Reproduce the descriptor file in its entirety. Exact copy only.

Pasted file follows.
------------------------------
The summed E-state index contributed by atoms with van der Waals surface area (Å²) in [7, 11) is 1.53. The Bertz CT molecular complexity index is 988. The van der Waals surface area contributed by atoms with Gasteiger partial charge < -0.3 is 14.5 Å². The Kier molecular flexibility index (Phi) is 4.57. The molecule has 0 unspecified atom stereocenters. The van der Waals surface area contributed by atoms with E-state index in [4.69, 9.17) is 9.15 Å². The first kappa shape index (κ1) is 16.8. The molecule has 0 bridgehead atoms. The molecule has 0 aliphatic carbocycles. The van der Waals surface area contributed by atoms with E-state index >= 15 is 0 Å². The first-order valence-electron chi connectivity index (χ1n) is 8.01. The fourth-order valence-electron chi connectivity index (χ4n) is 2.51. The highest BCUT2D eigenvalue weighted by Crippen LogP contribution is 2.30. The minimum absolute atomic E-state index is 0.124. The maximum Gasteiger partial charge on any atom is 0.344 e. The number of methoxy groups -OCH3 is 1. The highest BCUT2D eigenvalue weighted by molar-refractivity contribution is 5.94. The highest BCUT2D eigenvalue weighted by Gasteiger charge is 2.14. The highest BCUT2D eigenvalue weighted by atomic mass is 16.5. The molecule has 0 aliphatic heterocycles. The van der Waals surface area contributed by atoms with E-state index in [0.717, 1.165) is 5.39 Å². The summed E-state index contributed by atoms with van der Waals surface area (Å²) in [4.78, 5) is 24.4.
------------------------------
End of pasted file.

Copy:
The summed E-state index contributed by atoms with van der Waals surface area (Å²) in [7, 11) is 1.53. The Bertz CT molecular complexity index is 988. The van der Waals surface area contributed by atoms with Gasteiger partial charge < -0.3 is 14.5 Å². The Kier molecular flexibility index (Phi) is 4.57. The molecule has 0 unspecified atom stereocenters. The van der Waals surface area contributed by atoms with E-state index in [4.69, 9.17) is 9.15 Å². The first kappa shape index (κ1) is 16.8. The molecule has 0 bridgehead atoms. The molecule has 0 aliphatic carbocycles. The van der Waals surface area contributed by atoms with E-state index >= 15 is 0 Å². The first-order valence-electron chi connectivity index (χ1n) is 8.01. The fourth-order valence-electron chi connectivity index (χ4n) is 2.51. The highest BCUT2D eigenvalue weighted by Crippen LogP contribution is 2.30. The minimum absolute atomic E-state index is 0.124. The maximum Gasteiger partial charge on any atom is 0.344 e. The number of methoxy groups -OCH3 is 1. The highest BCUT2D eigenvalue weighted by molar-refractivity contribution is 5.94. The highest BCUT2D eigenvalue weighted by Gasteiger charge is 2.14. The highest BCUT2D eigenvalue weighted by atomic mass is 16.5. The molecule has 0 aliphatic heterocycles. The van der Waals surface area contributed by atoms with E-state index in [0.717, 1.165) is 5.39 Å². The summed E-state index contributed by atoms with van der Waals surface area (Å²) in [4.78, 5) is 24.4.